Sunday, November 29, 2009

The high cost of football

The first time I ever went to a football game was to watch the Detroit Lions, then flying high, at home. The crowd roared so loud on third downs that I couldn't hear someone screaming in my ear. Ford Field would be a great stadium if there was something even half-decent to watch. The way the crowd cheered, however, was different from the way I'd always imagined games, because you're not really cheering for a long touchdown pass as much as you are a good hit and some violence.

It's tempting to say, then, that we have some culpability in the way players, especially professionals, do serious, lasting damage to their bodies from playing the game. But, that's ridiculous, because while our money makes players very rich, they're consenting adults, not to mention highly competitive athletes, who long ago decided that the set of physical problems resulting from football is outweighed by the benefits.

With concussions, that argument doesn't quite hold, because decisions are made from a state of ignorance. Ben Roethlisberger will play this week after suffering a concussion last week. This entry at the New York Times' Fifth Down blog questions that one week is enough to return from a concussion, even though Roethlisberger says he feels fine. There's obviously no shortage of athletes in a variety of sports that retired due to concussions, but the more that's known about concussions, the less it makes sense for someone to return in just a week, never mind on the same day, as is commonly the case.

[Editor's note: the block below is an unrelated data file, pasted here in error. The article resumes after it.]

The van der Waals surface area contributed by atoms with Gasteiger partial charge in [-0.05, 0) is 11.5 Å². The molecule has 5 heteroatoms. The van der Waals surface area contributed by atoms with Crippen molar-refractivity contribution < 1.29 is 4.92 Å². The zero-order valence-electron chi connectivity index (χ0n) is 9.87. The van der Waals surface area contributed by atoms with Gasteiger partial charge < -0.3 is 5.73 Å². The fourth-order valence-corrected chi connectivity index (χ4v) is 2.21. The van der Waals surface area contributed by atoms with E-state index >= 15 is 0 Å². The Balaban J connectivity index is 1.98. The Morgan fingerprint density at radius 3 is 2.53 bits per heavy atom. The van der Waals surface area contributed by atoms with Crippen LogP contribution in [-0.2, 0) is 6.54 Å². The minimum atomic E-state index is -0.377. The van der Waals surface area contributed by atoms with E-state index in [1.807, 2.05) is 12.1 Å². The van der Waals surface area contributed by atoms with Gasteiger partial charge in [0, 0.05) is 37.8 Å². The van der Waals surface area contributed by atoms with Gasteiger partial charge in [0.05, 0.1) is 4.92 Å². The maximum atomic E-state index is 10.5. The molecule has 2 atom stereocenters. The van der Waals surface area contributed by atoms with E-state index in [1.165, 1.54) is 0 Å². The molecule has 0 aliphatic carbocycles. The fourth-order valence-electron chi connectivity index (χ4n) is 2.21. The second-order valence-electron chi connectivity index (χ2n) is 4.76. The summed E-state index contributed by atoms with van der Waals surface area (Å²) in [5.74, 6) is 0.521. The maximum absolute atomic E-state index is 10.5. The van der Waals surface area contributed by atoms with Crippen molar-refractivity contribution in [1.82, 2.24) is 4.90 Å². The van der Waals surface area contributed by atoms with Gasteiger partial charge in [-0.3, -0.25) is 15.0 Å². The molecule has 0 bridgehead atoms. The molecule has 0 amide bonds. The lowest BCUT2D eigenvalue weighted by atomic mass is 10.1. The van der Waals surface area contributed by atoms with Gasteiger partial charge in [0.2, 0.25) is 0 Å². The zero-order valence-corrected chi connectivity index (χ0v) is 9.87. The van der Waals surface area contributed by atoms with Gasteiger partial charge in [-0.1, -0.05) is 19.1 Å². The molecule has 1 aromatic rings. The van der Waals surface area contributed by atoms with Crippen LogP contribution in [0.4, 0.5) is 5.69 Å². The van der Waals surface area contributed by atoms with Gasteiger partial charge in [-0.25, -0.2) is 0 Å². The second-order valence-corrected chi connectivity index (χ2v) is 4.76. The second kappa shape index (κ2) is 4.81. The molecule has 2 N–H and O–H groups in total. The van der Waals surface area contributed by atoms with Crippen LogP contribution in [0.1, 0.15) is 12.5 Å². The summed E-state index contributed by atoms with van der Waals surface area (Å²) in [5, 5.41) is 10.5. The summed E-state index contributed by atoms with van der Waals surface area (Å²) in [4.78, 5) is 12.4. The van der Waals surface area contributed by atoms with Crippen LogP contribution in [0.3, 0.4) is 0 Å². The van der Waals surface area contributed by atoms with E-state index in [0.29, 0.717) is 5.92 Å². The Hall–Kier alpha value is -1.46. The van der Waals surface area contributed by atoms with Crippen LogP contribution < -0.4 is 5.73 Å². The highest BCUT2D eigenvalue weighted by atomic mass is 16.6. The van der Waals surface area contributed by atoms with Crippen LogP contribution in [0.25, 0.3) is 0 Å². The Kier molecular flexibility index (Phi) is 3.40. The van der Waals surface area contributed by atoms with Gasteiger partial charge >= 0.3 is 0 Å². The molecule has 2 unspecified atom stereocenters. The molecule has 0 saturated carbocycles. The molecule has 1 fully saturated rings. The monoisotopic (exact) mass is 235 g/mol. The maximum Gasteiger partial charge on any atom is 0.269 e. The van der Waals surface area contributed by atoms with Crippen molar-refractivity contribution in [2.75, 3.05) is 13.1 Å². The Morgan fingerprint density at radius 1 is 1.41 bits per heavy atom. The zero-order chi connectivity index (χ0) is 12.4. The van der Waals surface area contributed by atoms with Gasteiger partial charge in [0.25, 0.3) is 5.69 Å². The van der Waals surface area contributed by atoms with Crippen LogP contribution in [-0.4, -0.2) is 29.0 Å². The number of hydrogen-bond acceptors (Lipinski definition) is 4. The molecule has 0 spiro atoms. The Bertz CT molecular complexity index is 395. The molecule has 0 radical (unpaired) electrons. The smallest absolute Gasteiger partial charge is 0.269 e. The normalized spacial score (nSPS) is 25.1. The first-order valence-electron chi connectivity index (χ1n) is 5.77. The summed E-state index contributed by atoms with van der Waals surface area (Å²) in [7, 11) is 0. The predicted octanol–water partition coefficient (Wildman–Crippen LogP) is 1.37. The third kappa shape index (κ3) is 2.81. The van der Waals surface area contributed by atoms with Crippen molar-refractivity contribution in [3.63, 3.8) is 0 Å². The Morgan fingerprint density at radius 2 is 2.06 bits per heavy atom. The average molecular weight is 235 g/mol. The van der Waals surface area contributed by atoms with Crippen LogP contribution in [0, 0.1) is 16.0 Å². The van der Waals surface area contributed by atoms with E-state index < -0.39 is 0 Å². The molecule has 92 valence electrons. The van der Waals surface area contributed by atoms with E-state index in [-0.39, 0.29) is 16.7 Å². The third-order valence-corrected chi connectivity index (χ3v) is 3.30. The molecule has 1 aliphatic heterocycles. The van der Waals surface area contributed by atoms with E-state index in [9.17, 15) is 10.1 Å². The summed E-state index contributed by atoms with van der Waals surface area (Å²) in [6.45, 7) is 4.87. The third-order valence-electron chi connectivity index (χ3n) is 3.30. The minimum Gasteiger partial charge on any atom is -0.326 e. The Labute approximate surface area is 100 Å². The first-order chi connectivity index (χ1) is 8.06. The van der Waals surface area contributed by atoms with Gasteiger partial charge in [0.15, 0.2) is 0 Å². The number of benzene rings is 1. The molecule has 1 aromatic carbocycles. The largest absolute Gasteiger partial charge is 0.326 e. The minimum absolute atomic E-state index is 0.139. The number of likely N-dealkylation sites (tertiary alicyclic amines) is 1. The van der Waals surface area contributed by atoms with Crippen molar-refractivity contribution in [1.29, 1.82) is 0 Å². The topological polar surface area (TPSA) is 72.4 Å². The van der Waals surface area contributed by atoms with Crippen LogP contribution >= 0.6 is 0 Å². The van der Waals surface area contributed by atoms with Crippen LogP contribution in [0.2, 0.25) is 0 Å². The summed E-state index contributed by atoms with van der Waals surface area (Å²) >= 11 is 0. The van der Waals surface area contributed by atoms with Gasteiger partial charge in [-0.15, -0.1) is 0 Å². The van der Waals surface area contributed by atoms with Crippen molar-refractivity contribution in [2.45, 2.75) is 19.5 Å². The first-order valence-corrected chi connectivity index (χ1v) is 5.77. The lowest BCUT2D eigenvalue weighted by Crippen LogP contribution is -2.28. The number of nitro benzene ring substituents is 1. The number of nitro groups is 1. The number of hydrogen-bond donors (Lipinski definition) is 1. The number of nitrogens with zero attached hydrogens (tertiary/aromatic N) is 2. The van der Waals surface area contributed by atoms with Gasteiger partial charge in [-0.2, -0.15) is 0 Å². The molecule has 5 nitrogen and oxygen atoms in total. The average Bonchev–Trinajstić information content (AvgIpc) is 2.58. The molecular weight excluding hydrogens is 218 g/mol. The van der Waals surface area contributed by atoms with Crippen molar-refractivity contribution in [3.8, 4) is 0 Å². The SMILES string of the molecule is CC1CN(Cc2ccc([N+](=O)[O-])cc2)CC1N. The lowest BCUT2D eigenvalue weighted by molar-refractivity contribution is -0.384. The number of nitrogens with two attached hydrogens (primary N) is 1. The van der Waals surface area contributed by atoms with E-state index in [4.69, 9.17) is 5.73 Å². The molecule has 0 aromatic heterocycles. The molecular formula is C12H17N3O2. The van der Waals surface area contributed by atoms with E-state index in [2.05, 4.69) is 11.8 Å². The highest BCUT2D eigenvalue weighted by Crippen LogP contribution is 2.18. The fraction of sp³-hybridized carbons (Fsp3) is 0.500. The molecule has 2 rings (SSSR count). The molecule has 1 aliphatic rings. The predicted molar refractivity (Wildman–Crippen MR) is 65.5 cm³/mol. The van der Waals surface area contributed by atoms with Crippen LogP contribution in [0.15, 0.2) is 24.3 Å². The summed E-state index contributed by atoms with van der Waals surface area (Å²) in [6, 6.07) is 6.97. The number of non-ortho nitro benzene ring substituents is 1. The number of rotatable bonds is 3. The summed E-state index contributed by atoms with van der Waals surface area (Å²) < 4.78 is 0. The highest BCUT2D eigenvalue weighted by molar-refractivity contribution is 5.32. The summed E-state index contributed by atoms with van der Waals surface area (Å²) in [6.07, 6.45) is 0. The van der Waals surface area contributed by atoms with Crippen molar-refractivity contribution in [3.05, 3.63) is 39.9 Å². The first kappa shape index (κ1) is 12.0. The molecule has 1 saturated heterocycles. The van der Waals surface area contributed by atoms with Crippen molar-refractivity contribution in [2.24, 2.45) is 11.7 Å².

I started writing this post last night, and as I came back to finish it, I read that Roethlisberger will not play tomorrow due to the concussion. A good analogy to concussions is with smoking. Though the dots can be connected, in practice, concussions aren't treated nearly as serious as they are. By the time the NFL accepts what it does is wrong and changes its practices, we'll still have generations of athletes who are irreparably damaged.

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